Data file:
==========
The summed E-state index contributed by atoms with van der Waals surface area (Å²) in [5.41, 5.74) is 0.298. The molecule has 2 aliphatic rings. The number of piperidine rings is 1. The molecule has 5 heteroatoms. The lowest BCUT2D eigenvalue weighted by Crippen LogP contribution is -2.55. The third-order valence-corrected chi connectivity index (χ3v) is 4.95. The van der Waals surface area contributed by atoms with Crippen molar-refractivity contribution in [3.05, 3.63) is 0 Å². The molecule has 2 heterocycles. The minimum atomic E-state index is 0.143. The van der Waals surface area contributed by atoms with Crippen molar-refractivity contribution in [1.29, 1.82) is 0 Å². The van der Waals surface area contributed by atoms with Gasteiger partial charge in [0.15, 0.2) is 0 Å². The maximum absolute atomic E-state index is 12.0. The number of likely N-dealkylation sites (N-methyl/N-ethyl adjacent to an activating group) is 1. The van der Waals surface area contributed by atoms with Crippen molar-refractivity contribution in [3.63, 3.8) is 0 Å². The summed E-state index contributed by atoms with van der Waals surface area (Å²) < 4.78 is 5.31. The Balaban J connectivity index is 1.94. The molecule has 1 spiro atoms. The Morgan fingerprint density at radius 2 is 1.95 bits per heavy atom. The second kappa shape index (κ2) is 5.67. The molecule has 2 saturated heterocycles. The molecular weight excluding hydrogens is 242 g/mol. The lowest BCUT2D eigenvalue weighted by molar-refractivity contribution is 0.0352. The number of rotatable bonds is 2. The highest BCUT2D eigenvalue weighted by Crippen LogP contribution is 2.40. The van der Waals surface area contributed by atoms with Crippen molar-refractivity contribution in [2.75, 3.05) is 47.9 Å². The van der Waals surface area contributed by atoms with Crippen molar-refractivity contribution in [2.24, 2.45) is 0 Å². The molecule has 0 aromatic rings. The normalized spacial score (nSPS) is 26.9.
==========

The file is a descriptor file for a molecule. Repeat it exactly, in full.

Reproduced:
The summed E-state index contributed by atoms with van der Waals surface area (Å²) in [5.41, 5.74) is 0.298. The molecule has 2 aliphatic rings. The number of piperidine rings is 1. The molecule has 5 heteroatoms. The lowest BCUT2D eigenvalue weighted by Crippen LogP contribution is -2.55. The third-order valence-corrected chi connectivity index (χ3v) is 4.95. The van der Waals surface area contributed by atoms with Crippen molar-refractivity contribution in [3.05, 3.63) is 0 Å². The molecule has 2 heterocycles. The minimum atomic E-state index is 0.143. The van der Waals surface area contributed by atoms with Crippen molar-refractivity contribution in [1.29, 1.82) is 0 Å². The van der Waals surface area contributed by atoms with Gasteiger partial charge in [0.15, 0.2) is 0 Å². The maximum absolute atomic E-state index is 12.0. The number of likely N-dealkylation sites (N-methyl/N-ethyl adjacent to an activating group) is 1. The van der Waals surface area contributed by atoms with Crippen molar-refractivity contribution in [3.63, 3.8) is 0 Å². The summed E-state index contributed by atoms with van der Waals surface area (Å²) < 4.78 is 5.31. The Balaban J connectivity index is 1.94. The molecule has 1 spiro atoms. The Morgan fingerprint density at radius 2 is 1.95 bits per heavy atom. The second kappa shape index (κ2) is 5.67. The molecule has 2 saturated heterocycles. The molecular weight excluding hydrogens is 242 g/mol. The lowest BCUT2D eigenvalue weighted by molar-refractivity contribution is 0.0352. The number of rotatable bonds is 2. The highest BCUT2D eigenvalue weighted by Crippen LogP contribution is 2.40. The van der Waals surface area contributed by atoms with Crippen molar-refractivity contribution in [2.75, 3.05) is 47.9 Å². The van der Waals surface area contributed by atoms with Crippen molar-refractivity contribution in [2.24, 2.45) is 0 Å². The molecule has 0 aromatic rings. The normalized spacial score (nSPS) is 26.9.